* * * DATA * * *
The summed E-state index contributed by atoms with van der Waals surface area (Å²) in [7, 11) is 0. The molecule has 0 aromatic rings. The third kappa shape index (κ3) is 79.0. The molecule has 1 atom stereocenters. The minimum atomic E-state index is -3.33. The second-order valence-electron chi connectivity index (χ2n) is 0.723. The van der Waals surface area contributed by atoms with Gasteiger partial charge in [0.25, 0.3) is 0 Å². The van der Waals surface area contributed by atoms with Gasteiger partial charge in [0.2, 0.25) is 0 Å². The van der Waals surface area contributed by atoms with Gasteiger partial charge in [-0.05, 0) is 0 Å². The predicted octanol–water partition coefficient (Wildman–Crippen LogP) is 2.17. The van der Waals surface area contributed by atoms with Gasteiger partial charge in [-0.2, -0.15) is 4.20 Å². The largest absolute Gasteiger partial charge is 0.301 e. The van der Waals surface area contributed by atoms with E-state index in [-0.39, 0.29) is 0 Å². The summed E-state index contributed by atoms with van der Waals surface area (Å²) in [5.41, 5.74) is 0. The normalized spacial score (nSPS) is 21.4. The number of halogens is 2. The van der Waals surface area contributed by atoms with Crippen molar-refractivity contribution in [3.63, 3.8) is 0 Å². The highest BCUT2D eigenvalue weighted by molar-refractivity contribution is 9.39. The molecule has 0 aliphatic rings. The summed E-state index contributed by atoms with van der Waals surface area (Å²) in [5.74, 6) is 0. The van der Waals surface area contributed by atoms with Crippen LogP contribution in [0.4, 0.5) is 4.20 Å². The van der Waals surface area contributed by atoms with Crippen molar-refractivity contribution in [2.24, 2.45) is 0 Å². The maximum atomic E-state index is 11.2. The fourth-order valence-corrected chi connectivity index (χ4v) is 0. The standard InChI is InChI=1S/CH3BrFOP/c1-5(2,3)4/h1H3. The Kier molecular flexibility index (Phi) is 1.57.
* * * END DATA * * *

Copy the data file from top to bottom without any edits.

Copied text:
The summed E-state index contributed by atoms with van der Waals surface area (Å²) in [7, 11) is 0. The molecule has 0 aromatic rings. The third kappa shape index (κ3) is 79.0. The molecule has 1 atom stereocenters. The minimum atomic E-state index is -3.33. The second-order valence-electron chi connectivity index (χ2n) is 0.723. The van der Waals surface area contributed by atoms with Gasteiger partial charge in [0.25, 0.3) is 0 Å². The van der Waals surface area contributed by atoms with Gasteiger partial charge in [0.2, 0.25) is 0 Å². The van der Waals surface area contributed by atoms with Gasteiger partial charge in [-0.05, 0) is 0 Å². The predicted octanol–water partition coefficient (Wildman–Crippen LogP) is 2.17. The van der Waals surface area contributed by atoms with Gasteiger partial charge in [-0.2, -0.15) is 4.20 Å². The largest absolute Gasteiger partial charge is 0.301 e. The van der Waals surface area contributed by atoms with E-state index in [-0.39, 0.29) is 0 Å². The summed E-state index contributed by atoms with van der Waals surface area (Å²) in [5.41, 5.74) is 0. The normalized spacial score (nSPS) is 21.4. The number of halogens is 2. The van der Waals surface area contributed by atoms with Crippen molar-refractivity contribution in [3.63, 3.8) is 0 Å². The highest BCUT2D eigenvalue weighted by molar-refractivity contribution is 9.39. The molecule has 0 aliphatic rings. The summed E-state index contributed by atoms with van der Waals surface area (Å²) in [5.74, 6) is 0. The van der Waals surface area contributed by atoms with Crippen LogP contribution in [0.4, 0.5) is 4.20 Å². The van der Waals surface area contributed by atoms with Crippen molar-refractivity contribution in [2.24, 2.45) is 0 Å². The maximum atomic E-state index is 11.2. The fourth-order valence-corrected chi connectivity index (χ4v) is 0. The standard InChI is InChI=1S/CH3BrFOP/c1-5(2,3)4/h1H3. The Kier molecular flexibility index (Phi) is 1.57.